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The sleeve. Note – there is nothing special underneath the sleeve itself. Just a quote and a Snapchat filter on the actual coffee cup.

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The No Cell Phone Sign:

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It was a fun morning, and I’m glad to see so many people excited for the show. I’m not sure if I’ll spend my entire Black Friday watching all 4 episodes, or if I’ll space it out over time and savor the humor. What will you do? Have you tried my Rory Gilmore Reading Challenge yet? Cuz…I kind of gave up on it a while ago. Although the spirit of reading is still strong with me. Just not blogging or reviewing. Those flames are gone. =p

Paris in July 2016 – Reading Adventures

If there is anything that would bring me out of my blogging hibernation, its probably my favorite yearly event. Paris in July hosted by the wonderful Tamara at Thyme for Tea.

Paris in July 2016


Paris Reborn: Napoléon III, Baron Haussmann, and the Quest to Build a Modern City
I don’t have much on my plate this summer. I’m currently reading this book:

Its a view of the political world and dealings of the Paris restructuring of the 1860’s under Napoleon III’s empire with Baron Haussmann at the helm. Its an interesting read, although I wish it included more maps, better pictures and more talk about the effects of the renovation and demolitions on the inhabitants of Paris, rather than the political dealings of government trying to get this grand project underway.


I recently stumbled on this amazing walking tour of Paris via my library’s Hoopla account:

Its an hour-long walking tour of the some of the most scenic and idyllic views of the city of light. Its technically meant for those passing their productive time away on treadmills and elliptical machines, but I prefer to watch the views pass by from the comfort of my computer chair.


I don’t have any other grand projects in mind beyond the usual. Watching some French movies, listening to French music and bringing home some picture books set in France for my preschooler. He’s already well-acquainted with the Eiffel Tower. In fact, almost everything he builds with blocks he calls “The Eiffel Tire.” We’ll see where the rest of the month takes me.


Hello from the other side

Oh my goodness, I did not quite realize how long its been since I last posted a review or anything on this site. Is anyone still even following?

I am reading, quite a lot actually. I’m enjoying “most” of what I’m reading. I just have very little time to actually write concrete posts on here anymore. Its probably best to just friend/follow me on Goodreads.

Currently Reading:

The Curious Charms of Arthur Pepper (Fills the void left by Harold Fry)


How To Be a Tudor: A Dawn-to-Dusk Guide to Tudor Life (So detailed! If only I could my hands on her other title How to be a Victorian.)

This doesn’t cover everything, but here’s snap shot of what I’ve read recently that I both liked/didn’t like.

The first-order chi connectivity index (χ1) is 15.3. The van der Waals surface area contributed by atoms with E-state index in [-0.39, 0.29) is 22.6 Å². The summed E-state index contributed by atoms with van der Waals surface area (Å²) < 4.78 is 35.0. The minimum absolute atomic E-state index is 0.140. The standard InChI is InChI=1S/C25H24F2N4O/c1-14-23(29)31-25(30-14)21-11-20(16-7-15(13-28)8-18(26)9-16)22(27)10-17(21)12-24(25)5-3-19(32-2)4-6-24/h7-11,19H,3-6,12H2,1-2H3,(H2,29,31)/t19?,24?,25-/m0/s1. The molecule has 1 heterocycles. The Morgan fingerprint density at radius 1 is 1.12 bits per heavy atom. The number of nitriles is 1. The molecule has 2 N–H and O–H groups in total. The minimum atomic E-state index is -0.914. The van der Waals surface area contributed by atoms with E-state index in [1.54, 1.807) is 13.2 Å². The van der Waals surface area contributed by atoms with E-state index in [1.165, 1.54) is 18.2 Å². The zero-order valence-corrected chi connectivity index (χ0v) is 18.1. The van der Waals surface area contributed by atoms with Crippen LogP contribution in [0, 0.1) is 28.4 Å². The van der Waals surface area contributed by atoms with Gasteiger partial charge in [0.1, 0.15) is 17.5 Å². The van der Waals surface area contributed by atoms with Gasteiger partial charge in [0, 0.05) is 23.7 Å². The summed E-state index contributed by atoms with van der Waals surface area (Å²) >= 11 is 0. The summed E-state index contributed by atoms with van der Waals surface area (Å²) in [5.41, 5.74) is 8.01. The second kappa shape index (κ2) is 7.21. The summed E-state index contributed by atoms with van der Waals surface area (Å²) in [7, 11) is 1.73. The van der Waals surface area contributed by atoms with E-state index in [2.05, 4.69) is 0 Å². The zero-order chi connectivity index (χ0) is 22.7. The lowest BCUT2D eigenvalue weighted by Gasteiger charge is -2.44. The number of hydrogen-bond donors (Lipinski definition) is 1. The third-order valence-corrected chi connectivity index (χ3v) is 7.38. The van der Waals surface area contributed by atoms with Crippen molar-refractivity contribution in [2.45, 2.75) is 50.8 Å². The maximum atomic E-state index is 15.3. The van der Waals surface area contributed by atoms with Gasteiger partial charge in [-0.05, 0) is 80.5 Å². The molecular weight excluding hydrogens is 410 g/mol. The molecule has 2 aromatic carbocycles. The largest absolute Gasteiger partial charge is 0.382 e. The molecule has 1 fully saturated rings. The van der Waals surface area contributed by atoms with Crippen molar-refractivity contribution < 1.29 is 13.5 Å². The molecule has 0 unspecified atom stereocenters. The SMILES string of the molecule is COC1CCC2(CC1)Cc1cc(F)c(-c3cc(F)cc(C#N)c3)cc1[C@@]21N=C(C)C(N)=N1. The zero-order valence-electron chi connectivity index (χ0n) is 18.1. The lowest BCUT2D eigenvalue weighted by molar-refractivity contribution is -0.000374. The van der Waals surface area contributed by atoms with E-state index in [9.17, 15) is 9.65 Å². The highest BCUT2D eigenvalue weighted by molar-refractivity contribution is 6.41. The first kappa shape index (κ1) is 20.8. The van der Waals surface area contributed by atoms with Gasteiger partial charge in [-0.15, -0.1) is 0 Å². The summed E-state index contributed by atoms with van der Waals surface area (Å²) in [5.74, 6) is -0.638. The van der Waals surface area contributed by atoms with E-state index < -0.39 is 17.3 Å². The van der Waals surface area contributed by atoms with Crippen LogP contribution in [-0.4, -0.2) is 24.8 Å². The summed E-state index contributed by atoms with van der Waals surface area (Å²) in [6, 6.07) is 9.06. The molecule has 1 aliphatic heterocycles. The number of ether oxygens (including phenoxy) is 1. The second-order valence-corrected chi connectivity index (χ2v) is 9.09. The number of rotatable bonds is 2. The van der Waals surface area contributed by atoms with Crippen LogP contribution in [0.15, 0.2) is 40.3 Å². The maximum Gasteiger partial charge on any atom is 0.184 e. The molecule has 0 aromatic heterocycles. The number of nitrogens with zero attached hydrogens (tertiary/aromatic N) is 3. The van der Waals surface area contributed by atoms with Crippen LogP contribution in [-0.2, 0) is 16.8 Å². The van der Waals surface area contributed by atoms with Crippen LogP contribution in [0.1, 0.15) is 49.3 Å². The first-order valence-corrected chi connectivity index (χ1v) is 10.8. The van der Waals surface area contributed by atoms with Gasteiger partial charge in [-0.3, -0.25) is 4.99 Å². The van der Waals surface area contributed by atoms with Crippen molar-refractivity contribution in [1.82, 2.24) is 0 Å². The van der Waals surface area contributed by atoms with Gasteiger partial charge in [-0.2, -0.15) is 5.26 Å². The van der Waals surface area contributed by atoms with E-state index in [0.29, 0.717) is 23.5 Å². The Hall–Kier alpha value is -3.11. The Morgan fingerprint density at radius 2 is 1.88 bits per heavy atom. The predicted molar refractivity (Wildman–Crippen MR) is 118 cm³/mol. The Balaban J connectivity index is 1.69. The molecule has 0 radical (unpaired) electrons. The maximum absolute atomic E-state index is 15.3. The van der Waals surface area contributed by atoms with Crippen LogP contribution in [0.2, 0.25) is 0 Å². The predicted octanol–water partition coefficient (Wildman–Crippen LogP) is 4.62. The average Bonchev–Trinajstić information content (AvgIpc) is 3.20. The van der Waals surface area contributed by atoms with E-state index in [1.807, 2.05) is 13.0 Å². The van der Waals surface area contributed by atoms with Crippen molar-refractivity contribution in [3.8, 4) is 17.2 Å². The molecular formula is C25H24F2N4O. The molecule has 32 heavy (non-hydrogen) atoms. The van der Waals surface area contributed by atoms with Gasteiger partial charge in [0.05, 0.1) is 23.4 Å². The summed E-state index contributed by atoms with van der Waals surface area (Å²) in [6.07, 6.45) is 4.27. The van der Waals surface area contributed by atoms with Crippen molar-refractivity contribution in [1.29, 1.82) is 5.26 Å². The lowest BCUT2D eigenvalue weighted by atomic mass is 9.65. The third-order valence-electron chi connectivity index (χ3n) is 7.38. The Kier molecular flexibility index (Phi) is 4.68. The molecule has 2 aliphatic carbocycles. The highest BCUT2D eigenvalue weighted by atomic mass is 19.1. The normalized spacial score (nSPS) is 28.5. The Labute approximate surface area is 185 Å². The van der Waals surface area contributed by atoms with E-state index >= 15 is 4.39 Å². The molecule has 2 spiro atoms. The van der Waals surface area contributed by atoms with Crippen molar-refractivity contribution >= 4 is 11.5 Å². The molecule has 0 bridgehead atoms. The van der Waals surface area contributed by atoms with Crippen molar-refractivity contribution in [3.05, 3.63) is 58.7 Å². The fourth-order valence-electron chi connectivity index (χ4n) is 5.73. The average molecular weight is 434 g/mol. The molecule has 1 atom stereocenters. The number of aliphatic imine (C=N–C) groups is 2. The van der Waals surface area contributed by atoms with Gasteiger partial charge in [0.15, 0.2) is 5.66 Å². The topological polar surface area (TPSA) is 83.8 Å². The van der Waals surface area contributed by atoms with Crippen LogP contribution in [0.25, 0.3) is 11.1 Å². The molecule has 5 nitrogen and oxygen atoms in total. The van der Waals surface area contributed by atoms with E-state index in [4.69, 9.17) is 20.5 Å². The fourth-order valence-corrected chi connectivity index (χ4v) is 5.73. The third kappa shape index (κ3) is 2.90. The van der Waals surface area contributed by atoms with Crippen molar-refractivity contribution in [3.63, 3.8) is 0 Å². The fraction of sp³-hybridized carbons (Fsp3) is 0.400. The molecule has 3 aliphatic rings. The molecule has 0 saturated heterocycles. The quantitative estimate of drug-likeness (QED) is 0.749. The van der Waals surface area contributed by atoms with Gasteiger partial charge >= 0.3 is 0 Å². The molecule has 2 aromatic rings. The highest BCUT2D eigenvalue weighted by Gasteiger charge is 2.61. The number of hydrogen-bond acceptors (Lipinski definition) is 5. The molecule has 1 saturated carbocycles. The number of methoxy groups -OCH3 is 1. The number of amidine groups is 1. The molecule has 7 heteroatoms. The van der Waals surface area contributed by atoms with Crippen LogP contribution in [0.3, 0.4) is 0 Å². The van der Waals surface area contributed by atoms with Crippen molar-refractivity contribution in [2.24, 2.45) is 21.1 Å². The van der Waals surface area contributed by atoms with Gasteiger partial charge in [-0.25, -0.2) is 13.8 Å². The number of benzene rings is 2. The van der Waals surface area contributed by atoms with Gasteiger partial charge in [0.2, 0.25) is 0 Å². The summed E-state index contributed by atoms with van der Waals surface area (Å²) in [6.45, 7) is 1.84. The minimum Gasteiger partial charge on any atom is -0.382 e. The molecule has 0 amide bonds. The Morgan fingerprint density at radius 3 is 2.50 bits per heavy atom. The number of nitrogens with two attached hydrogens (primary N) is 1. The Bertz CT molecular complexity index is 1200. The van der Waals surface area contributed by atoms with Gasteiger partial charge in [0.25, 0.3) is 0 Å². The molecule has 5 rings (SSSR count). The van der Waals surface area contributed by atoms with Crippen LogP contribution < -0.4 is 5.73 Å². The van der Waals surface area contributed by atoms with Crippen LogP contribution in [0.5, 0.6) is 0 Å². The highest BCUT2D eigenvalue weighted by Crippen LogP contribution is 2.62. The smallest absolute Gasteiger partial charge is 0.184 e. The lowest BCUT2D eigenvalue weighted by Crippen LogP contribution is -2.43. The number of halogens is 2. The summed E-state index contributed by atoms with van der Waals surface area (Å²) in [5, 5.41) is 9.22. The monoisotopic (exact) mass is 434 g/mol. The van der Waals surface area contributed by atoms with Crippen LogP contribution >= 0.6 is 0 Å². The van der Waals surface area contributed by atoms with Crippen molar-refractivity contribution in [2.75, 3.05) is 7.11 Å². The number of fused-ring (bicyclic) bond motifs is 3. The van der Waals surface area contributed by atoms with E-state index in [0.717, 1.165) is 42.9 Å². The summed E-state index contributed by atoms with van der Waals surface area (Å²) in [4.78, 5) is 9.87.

What I liked:

Vincent This graphic novel by Barbara Stok is a wonderful snap shot into a most tumultuous and inspired time in Van Gogh’s life spent in Provence. The story is interspersed with text from the letters Vincent would write to his brother Theo. Its a great book, although not really for anyone who isn’t familiar with Van Gogh.



Paris Is Always a Good Idea Paris is Always a Good Idea y Nicholas Barreau is a cute and predictable little story set in Paris. I liked all the characters, but its such a typical chick-flick/rom-com set in Paris. Ah. Barreau should be writing screenplays for movies. I’d go to every one. In this book, Rosalie Laurent sells wishes at her little postcard shop. When traveling to Paris, a clumsy New York professor stumbles upon a certain book in her store that sends both of them down a mysterious guessing game as to the origins of the book’s story.


What I didn’t like:

Only in Naples: Lessons in Food and Famiglia from My Italian Mother-in-Law Only in Naples by Katherine Wilson was all over the blogs a few months ago. I listed to the audiobook and I regretted about every minute of it. The narrator is aggravating and self-indulgent. Her memoir of food and family is really just about her making fun of Naples and its residents. I couldn’t connect to her and her portrayal of everyone in her life just really made her out of touch with reality. She is an heir to the Wilson family fortune, the Wilson brought to fame in Castaway. Maybe she and I are on just two different planes. The only parts of her memoir that I enjoyed was her time talking about her pregnancy and parenting in Naples. Even then, it felt like the stories were forced, made to be far too precious.

This Too Shall Pass A pretty cover does not always make for a good story. This Too Shall Pass by Milena Busquets is a story of a young women dealing with the grief of losing her mother to cancer. The author does a great job capturing those early moments of grief after the death of a parent. Although I could understand and relate to Blanca’s emotional confusion, there was something off about the book. It’s told in a stream of consciousness style in Blanca’s voice. It’s a short book, though.

March Recap

March was also another busy, busy month. Busy at work, busy at home, busy moving. Again, the best place to track what I’m reading and what I think of the books I’m reading is Goodreads. I hope that I’ll be back to writing individual reviews on here in April. Or at least weekly recaps. My reading has slowed down some. There seems to be a huge disparity between the books on my to-read list, the books available on Overdrive as audio, and the books physically housed in my local library. It’s like a venn diagram where none of the three circles overlap.